35. The Geographic Cure
A young writer who is between jobs and so, for now, has the luxury to write at least a little every day asked me recently for advice about taking his practice beyond musings on his daily life, beyond what are essentially journal entries—not that there’s anything wrong with journal entries.
Without thinking too hard about it, I found myself recommending a change of location, something it so happens I’ve been trying myself. It’s one thing to have a favorite writing space, whether a home office or a coffee shop, but had he thought about writing in a different place every day—a different spot in his house (chair, room, corner, window, view), a different park at lunchtime? Or a library one day, a bar the next, followed by a scenic overlook, a museum after that?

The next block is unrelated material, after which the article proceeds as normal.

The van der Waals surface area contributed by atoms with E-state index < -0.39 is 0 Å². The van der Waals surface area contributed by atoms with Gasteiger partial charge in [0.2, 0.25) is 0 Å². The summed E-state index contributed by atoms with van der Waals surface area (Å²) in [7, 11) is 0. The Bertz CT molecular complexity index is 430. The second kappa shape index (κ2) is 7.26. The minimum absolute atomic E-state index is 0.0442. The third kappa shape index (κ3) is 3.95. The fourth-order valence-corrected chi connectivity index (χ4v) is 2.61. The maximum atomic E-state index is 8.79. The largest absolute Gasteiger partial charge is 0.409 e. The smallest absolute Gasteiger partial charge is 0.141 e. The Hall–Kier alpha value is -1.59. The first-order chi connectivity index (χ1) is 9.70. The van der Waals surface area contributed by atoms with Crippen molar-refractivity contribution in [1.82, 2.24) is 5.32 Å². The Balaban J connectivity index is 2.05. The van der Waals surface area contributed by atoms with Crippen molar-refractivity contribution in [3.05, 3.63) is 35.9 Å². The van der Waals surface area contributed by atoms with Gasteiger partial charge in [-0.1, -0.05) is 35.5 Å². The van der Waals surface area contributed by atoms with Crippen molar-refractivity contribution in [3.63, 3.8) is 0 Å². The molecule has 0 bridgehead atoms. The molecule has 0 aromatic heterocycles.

It doesn’t have to be new literally every time, but the idea is not to restrict yourself to the same place every time. If you’re unable to go too far afield, consider, say, four or five that you alternate regularly. Not only might the change of scene trigger thoughts beyond what you had for breakfast, but training yourself to write amid a variety of distraction levels can have value. (I’m writing this at the car dealership as ’80s pop plays—okay, neither planned nor ideal for me.)
If it doesn’t work, you can always go back to where you started. And begin again.
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